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Luke Edwards
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User Stories Applied by Mike Cohn: The Ultimate Resource for Agile Software Development in PDF and Aufhebungsvertrag Ge



User Stories Applied: A Book Review




If you are looking for a practical and comprehensive guide on how to use user stories for agile software development, you might want to check out User Stories Applied, a book by Mike Cohn.




User Stories Applied Mike Cohn Pdf Download aufhebungsvertrag ge


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Mike Cohn is a well-known expert and author on agile software development, especially on Scrum and XP methodologies. He is also the founder of Mountain Goat Software, a company that provides training and consulting services on agile software development.


In this book, Mike Cohn provides a front-to-back blueprint for writing and using user stories in agile software development. He explains what user stories are, what they are not, how to write them, how to split them, how to combine them, how to prioritize them, how to estimate them, how to test them, and how to track them.


The book is full of examples, exercises, tips, and best practices that will help you master the art of user stories and deliver better software that meets users' needs.


What are user stories?




User stories are simple, clear, brief descriptions of functionality that will be valuable to real users. They are written from the perspective of the user or customer who will benefit from the feature.


User stories are not detailed specifications or requirements that the software must implement. They are reminders to have a conversation between the customer and the development team about the details of the feature.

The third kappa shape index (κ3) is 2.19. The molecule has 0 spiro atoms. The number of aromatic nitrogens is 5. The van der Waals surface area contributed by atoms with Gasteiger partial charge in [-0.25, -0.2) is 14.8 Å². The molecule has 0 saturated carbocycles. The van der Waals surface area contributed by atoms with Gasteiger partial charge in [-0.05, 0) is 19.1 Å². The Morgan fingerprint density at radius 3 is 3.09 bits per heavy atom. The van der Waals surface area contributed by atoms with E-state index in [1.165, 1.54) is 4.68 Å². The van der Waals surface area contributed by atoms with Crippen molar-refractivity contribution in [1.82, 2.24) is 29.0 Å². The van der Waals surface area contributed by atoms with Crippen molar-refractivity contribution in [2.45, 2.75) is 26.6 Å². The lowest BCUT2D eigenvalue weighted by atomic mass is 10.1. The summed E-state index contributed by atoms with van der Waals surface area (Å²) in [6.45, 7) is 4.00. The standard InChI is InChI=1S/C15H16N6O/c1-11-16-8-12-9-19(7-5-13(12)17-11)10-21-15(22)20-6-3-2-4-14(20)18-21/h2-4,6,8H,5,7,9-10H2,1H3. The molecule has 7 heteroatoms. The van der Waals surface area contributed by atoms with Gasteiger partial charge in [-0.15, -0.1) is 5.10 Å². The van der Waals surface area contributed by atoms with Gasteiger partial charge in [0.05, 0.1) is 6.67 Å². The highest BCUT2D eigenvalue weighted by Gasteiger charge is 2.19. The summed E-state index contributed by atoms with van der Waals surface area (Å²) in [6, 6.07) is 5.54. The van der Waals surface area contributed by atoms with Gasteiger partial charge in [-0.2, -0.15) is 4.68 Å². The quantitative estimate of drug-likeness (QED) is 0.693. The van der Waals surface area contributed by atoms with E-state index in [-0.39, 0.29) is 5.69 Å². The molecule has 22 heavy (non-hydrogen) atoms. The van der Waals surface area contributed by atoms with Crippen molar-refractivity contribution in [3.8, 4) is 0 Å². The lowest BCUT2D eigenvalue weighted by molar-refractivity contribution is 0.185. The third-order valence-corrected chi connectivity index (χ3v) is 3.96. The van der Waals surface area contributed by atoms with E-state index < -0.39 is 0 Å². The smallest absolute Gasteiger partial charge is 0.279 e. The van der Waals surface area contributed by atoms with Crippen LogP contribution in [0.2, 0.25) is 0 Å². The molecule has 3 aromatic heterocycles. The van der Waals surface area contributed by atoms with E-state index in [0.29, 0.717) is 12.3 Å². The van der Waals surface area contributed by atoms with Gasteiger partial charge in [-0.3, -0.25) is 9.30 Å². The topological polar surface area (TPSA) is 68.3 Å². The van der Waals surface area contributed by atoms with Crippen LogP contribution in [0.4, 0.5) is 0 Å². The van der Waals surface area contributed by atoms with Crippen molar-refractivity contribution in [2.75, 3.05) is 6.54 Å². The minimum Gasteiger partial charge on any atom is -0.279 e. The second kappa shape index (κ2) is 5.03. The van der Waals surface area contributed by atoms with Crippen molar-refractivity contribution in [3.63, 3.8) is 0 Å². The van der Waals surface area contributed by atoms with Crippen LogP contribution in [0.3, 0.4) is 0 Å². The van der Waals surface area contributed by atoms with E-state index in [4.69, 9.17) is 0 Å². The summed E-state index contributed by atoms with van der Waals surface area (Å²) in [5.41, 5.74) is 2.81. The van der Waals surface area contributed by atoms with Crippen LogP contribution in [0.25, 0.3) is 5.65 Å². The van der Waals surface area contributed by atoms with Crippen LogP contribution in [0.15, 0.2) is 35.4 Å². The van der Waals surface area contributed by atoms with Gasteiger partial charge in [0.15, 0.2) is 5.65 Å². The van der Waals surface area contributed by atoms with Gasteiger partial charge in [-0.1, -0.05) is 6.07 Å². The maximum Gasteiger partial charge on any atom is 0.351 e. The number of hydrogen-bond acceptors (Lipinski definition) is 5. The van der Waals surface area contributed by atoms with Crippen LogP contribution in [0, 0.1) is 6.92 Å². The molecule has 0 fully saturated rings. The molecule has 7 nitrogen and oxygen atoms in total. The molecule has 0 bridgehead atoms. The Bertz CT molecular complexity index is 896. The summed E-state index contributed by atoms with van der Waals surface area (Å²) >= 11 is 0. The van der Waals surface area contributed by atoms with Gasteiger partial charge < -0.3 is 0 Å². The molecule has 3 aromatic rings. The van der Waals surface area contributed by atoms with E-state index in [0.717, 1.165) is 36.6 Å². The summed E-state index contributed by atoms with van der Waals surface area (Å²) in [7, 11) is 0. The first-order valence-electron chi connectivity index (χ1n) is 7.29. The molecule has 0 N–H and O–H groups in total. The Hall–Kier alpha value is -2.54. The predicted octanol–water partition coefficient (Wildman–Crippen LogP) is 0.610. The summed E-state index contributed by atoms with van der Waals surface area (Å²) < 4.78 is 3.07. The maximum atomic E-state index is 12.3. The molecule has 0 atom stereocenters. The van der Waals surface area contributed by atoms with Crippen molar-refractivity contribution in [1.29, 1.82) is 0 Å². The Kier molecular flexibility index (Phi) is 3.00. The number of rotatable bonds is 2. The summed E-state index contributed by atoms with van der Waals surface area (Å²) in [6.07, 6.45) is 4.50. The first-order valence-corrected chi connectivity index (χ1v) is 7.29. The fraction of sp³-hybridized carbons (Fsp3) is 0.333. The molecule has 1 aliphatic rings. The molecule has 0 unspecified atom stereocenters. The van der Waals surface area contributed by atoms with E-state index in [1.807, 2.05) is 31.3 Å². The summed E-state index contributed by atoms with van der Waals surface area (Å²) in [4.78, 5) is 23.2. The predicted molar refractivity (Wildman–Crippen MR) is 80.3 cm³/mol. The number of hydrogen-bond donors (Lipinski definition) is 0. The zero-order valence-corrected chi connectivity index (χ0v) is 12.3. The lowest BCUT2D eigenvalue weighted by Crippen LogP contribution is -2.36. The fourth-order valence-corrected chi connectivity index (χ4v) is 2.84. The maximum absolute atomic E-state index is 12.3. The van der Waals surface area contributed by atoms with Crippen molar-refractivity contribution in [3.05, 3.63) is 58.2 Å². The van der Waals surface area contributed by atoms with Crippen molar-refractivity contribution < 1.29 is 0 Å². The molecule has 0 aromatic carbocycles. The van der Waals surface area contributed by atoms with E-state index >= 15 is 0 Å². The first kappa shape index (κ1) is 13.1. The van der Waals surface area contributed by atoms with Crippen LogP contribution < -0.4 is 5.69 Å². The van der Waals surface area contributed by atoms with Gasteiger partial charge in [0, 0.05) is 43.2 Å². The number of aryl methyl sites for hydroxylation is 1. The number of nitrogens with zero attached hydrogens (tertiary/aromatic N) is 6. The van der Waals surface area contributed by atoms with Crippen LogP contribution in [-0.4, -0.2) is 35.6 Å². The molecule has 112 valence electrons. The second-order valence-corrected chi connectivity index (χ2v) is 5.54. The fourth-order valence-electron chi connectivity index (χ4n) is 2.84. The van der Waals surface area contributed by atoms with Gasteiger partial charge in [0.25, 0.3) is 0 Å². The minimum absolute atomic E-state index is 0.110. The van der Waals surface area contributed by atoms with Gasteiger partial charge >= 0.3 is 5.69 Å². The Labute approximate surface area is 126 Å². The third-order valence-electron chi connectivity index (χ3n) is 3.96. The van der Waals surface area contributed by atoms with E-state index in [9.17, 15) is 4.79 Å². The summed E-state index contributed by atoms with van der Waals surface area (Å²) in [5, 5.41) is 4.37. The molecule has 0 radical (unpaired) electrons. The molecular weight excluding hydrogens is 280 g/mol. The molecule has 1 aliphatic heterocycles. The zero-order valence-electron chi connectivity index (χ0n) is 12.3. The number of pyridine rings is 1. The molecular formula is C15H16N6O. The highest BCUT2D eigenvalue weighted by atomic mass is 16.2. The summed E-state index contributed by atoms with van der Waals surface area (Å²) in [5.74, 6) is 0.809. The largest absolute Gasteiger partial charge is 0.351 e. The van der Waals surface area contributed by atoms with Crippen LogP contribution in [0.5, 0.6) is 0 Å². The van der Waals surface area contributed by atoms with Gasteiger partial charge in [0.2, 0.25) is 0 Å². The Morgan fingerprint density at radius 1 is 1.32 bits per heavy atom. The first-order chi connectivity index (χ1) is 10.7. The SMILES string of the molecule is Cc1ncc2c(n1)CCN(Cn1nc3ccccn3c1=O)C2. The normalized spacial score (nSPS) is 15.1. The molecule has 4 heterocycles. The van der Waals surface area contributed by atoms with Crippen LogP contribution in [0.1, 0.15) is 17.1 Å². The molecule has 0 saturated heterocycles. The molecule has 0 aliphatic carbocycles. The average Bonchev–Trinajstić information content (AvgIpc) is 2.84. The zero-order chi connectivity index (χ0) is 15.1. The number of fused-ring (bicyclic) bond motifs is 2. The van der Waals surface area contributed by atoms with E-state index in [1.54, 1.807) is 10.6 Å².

User stories have many benefits for agile software development. They help you focus on what matters most to your users or customers. They help you avoid unnecessary features or complexity that do not add value. They help you communicate better with your users or customers and get feedback faster. They help you adapt to changing needs and expectations more easily.


How to write user stories?




To write good user stories, you need to follow six attributes that Bill Wake, another agile software development expert, has suggested with the acronym INVEST. A good user story is:


  • Independent: The user story should not depend on other user stories or create dependencies between them. This will make it easier to prioritize, plan, estimate, and test the user stories.



  • Negotiable: The user story should not be a fixed contract or requirement that the software must implement. It should be a placeholder for a conversation between the customer and the development team about the details of the feature.



  • Valuable: The user story should deliver value to the user or customer who will use the feature. It should not be too technical or focused on how the feature will be implemented. It should answer the question: why do we need this feature?



  • Estimatable: The user story should be clear and concise enough that the development team can estimate how much effort and time it will take to implement it. It should not be too vague or too complex.